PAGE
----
The reason being that in the EPS spec (for 12v x4)the PCIe connectors shair their rail with other bits an pieces (possibly molex connectors who knows) SLI certification requires PCIe connectors on a seperate rail

A coirsair HX620 is fullly certified for SLI
you may want to refer to http://techreport.com/articles.x/13271/11 for more information about the coirsair PSU.

If you are not willing to go with that here is a list of reliable PSU's which work well:
http://www.overclockers.com/forums/showthread.php?t=589708

Edited by Totty, 23 December 2009 - 06:44 PM.

OS: 1. Slackware Linux........................... 2. Windows XP Home Edition
Mobo: Asus P5N-D.................................GFX : Nvidia Geforce 8800GTS 512MB
CPU : Intel E8400 Core 2 Duo @ 3.6GHz........... RAM : 2GB DDRII Coirsair Twinx
HDD1: Maxtor 80GB SATA II Hard drive.............HDD2: Western Digital 40GB IDE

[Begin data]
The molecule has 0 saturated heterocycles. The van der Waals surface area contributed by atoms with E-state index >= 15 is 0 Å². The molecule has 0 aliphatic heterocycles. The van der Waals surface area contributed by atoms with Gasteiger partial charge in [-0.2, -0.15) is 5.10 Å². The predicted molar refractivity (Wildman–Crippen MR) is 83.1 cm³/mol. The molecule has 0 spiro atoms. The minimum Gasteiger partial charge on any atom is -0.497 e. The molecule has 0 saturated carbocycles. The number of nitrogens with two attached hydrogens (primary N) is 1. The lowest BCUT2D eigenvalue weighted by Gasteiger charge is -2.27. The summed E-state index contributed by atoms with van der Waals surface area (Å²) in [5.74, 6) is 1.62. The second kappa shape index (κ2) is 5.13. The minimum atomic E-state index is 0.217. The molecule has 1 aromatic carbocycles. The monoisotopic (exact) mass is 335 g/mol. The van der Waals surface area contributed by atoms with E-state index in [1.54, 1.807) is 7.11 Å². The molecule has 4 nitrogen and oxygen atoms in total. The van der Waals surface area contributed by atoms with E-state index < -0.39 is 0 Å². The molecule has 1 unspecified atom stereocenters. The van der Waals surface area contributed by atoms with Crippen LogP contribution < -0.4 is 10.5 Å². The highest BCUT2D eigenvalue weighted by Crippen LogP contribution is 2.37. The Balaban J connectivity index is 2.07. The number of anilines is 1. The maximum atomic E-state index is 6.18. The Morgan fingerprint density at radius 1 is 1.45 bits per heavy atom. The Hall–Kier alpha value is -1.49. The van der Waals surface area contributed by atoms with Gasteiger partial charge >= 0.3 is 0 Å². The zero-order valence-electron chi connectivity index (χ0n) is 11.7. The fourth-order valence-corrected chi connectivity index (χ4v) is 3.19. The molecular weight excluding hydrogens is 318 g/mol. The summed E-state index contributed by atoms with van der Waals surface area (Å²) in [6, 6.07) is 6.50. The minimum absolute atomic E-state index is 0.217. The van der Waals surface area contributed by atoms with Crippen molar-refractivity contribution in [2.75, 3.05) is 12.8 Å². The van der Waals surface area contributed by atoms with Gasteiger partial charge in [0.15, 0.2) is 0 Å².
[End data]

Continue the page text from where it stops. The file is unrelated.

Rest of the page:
Case: Antec Gamer 300 case.......................PSU : Corsair HX620 620W - Modular

#8 ReviverSoft

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Posted 23 December 2009 - 06:55 PM

If you are not willing to go with that here is a list of reliable PSU's which work well:
http://www.overclockers.com/forums/showthread.php?t=589708


Useful link. :thumbsup:
The Corsair 750TX does feature on the list.

People should also be aware of the modular and non-modular types of PSUs.
Modular types, offer detachable power cables to reduce clutter by using only those that are necessary. Ideal for small, cramped PC cabinets.
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#9 Totty

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Posted 23 December 2009 - 07:00 PM